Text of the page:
A study is to take place in Canada by the University of Victoria’s Centre for Addiction Research B.C (CARBC) and will investigate whether there is firstly a link between marijuana and car crashes but secondly what the risk of impairment is whilst driving at various levels of smoking pot.
This may be the first study in Canada but similar studies have been done by governments and scholars around the world. Many of which have found the effects of marijuana on driving as minimal. For instance the U.S department for transport published a report (Marijuana and Actual Driving Performance) where it states that the active ingredient in marijuana (THC) has a "relatively small" risk of causing dangerous driving. The report goes on to say that people under the influence of cannabis "retain insight in to their performance" and thus compensate such as driving slower. The study also notes that compared to medicinal drugs and alcohol marijuana’s effects are not exceptional.
Studies which have found a link between marijuana and crashes are also sometimes inaccurate due to the fact that they don’t necessarily take into account other variables such as alcohol. For instance as Ramaekers, Robbe and O’Hanlon openly admit previous studies have had a problem in that 50-90 % of those who crashed who had marijuana in their system also had alcohol in their system. This means the crash cannot possibly be blamed solely on the use of marijuana and neither can a study be completely legitimate if there are other factors at play, such as the use of other substances.
If anything studies which have been done have shown that is it more likely the fault of alcohol. A study by Institute for Human Psychopharmacology (Marijuana’s Effect on Actual Driving Performance) mentioned that their study supported the general perception that "drivers become overconfident after drinking alcohol" and "become more cautious and self-critical after consuming low doses of THC". Also there was a report by the Department for the environment, transport and regions (the influence of cannabis on driving) in the UK admitting that when it came to driving, alcohol was a much larger risk than marijuana.
Other studies such as the one conducted in a controlled environment by Sutton (The effects of alcohol, marijuana and their combination of driving ability) have show that marijuana alone does not impair "driving performance" , but the combination of even a low dose of alcohol and marijuana has a dangerous effect on driving. This study combined with the studies in the above paragraph surely show that the more dangerous substance when driving is not marijuana but instead is alcohol.
The study in Canada must therefore make sure that the results are based on incidents where the only substance found in each crash victim’s body is marijuana. If there is alcohol in their system then there is more likelihood that it is the alcohol that caused the crash and not the marijuana. Especially since studies have shown that marijuana actually makes people drive slower compared to alcohol where studies have shown that it causes reckless driving.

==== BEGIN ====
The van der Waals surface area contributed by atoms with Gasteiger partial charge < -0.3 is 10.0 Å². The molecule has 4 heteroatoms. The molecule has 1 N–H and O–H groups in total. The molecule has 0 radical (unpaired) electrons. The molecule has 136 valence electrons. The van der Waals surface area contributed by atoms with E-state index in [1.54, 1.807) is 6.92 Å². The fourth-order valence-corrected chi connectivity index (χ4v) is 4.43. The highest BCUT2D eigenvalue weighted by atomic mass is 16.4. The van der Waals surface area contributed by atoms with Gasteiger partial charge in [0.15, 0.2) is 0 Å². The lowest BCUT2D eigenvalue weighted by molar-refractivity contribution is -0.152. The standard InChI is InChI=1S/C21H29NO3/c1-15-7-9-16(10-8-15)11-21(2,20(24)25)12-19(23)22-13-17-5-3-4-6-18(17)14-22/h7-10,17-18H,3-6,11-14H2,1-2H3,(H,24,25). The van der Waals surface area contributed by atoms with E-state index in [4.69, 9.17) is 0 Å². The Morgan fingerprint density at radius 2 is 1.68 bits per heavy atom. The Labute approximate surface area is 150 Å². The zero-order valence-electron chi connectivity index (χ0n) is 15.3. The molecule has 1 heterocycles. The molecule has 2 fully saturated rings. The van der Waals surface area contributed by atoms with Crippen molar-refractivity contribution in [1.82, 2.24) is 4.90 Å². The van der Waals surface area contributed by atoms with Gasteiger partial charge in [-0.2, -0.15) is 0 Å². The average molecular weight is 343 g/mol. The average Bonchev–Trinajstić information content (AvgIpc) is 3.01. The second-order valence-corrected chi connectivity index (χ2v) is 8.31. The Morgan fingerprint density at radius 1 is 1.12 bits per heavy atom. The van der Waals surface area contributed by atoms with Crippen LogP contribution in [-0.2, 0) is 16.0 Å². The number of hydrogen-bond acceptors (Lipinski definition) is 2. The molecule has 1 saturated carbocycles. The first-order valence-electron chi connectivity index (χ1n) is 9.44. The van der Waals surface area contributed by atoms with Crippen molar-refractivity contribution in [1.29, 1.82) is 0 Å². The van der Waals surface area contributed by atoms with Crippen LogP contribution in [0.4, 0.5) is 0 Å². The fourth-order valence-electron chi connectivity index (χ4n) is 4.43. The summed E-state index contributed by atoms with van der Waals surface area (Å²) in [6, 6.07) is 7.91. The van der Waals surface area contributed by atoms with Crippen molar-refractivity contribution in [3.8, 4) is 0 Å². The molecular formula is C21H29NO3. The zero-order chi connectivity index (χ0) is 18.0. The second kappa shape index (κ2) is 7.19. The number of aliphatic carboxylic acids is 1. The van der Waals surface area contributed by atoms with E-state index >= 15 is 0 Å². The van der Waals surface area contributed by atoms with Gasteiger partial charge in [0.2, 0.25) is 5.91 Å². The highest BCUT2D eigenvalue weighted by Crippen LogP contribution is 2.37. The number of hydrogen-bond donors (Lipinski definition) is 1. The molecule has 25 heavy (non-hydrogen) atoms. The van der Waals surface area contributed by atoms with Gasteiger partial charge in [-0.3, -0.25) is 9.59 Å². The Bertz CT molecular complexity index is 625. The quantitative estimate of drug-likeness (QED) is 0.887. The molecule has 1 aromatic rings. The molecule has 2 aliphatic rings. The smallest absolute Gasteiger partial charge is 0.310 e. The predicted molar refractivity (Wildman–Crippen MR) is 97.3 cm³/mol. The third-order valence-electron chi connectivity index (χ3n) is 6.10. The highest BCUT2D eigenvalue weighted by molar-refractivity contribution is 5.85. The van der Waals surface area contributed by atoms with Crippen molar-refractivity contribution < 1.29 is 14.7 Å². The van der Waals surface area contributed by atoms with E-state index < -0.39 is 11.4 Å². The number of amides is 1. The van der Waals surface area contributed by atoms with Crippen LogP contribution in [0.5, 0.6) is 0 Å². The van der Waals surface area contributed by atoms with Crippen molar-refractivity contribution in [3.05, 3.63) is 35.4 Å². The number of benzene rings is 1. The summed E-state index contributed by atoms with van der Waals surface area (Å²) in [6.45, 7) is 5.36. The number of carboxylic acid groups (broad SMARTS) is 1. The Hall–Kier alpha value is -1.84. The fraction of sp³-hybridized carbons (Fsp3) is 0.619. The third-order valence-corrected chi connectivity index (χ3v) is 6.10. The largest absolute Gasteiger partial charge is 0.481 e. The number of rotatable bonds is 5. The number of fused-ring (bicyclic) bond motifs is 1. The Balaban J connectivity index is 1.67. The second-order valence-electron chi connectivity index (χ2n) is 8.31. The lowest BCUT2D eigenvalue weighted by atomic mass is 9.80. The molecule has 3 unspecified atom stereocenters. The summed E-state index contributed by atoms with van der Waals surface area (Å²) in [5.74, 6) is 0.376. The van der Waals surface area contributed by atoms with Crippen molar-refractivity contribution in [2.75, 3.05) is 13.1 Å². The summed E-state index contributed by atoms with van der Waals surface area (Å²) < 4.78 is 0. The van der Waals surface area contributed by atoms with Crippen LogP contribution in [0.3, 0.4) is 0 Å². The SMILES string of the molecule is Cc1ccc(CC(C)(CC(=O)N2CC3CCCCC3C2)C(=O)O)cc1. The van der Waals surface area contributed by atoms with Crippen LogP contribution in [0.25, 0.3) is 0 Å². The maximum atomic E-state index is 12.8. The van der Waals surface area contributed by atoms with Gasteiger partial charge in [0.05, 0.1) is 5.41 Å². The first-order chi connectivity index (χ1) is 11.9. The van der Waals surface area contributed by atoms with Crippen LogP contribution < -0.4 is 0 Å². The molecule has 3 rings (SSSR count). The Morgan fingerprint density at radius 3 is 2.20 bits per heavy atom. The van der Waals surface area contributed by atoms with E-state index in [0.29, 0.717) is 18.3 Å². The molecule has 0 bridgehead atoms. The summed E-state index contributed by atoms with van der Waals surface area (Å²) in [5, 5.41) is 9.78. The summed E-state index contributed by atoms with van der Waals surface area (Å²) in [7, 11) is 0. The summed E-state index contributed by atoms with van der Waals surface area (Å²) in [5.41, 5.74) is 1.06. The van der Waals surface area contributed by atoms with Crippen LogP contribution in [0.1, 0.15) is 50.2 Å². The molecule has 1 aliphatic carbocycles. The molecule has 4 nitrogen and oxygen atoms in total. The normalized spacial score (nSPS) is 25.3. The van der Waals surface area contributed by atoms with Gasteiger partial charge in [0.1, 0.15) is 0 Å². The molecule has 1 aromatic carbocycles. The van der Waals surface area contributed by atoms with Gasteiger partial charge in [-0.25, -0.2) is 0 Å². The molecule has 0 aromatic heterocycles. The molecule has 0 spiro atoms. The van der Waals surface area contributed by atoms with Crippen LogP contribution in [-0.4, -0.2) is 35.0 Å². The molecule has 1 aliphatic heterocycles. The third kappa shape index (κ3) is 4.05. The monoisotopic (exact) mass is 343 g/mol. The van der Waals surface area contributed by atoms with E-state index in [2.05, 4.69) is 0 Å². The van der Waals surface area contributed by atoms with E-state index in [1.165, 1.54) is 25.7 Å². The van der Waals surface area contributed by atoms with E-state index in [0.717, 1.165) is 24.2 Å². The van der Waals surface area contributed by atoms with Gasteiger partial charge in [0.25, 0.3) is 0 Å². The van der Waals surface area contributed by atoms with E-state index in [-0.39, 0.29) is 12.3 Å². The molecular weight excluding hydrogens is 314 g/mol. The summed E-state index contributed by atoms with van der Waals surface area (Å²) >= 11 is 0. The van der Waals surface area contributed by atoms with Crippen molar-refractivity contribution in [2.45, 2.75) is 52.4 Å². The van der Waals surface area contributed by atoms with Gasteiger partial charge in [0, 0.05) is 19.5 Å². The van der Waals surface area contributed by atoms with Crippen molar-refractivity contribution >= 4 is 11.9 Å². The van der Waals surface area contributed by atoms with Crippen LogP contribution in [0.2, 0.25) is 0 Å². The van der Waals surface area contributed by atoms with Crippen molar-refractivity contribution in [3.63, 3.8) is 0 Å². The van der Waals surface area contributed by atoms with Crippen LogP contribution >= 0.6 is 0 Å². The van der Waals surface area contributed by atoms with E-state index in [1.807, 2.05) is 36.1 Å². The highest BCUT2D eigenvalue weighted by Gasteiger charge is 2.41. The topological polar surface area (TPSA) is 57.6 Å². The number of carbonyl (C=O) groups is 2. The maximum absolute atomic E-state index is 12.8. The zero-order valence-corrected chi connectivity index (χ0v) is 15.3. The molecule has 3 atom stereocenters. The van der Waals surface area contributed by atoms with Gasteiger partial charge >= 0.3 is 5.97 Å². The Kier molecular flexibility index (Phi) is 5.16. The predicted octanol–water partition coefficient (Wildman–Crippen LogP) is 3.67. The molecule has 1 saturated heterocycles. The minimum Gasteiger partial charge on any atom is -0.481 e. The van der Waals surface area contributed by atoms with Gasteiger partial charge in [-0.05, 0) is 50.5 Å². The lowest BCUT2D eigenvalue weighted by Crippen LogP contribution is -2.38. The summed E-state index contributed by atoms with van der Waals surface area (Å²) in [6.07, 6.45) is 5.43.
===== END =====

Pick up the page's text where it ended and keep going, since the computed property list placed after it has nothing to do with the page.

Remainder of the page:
So far the only available information about how this study is going to be run is a media release by the University of Victoria. Where they state that they will test blood samples of those involved in car crashes for THC. The media statement continues by saying that "[t]his will indicate to researchers whether marijuana use contributed to the accident". There is no mention about checking for small doses of alcohol (which the Sutton study shows can in conjunction with marijuana cause dangerous driving) which could mean that this study due to the potential lack of checks for other substances and the lack of a controlled environment produces results which are not accurate or representative of the actual risk between marijuana and driving.
Though blood tests are a good indicator of impairment from marijuana and do tell if a person has recently used marijuana they are not completely accurate in determining how much of an effect it will have on the subject. Chronic users often develop tolerance to THC and therefore drive safely even with THC in their blood. In other cases THC can actually help someone to drive safely. One case mentioned by Strohbeck-Kühner involved someone with severe attention deficit disorder who failed a driving test when not on marijuana yet when he had 71 NG/ML of THC in his blood the subject performed well on a driving test. Therefore it is not safe to assume that just because there is THC within the subject’s blood that it was the cause of the crash.
The accuracy of this study has to be questioned even at this early stage due to the possible problems which have been highlighted above. It may be more accurate than some other studies which have used urine instead of blood but there are still fundamental problems with this study. The Victoria News says that the collisions caused by people under the influence of marijuana is hazy. That is questionable considering there have been countless studies which have been done by governments and researchers proving that the effects are relatively small compared to the dangers of drinking and driving.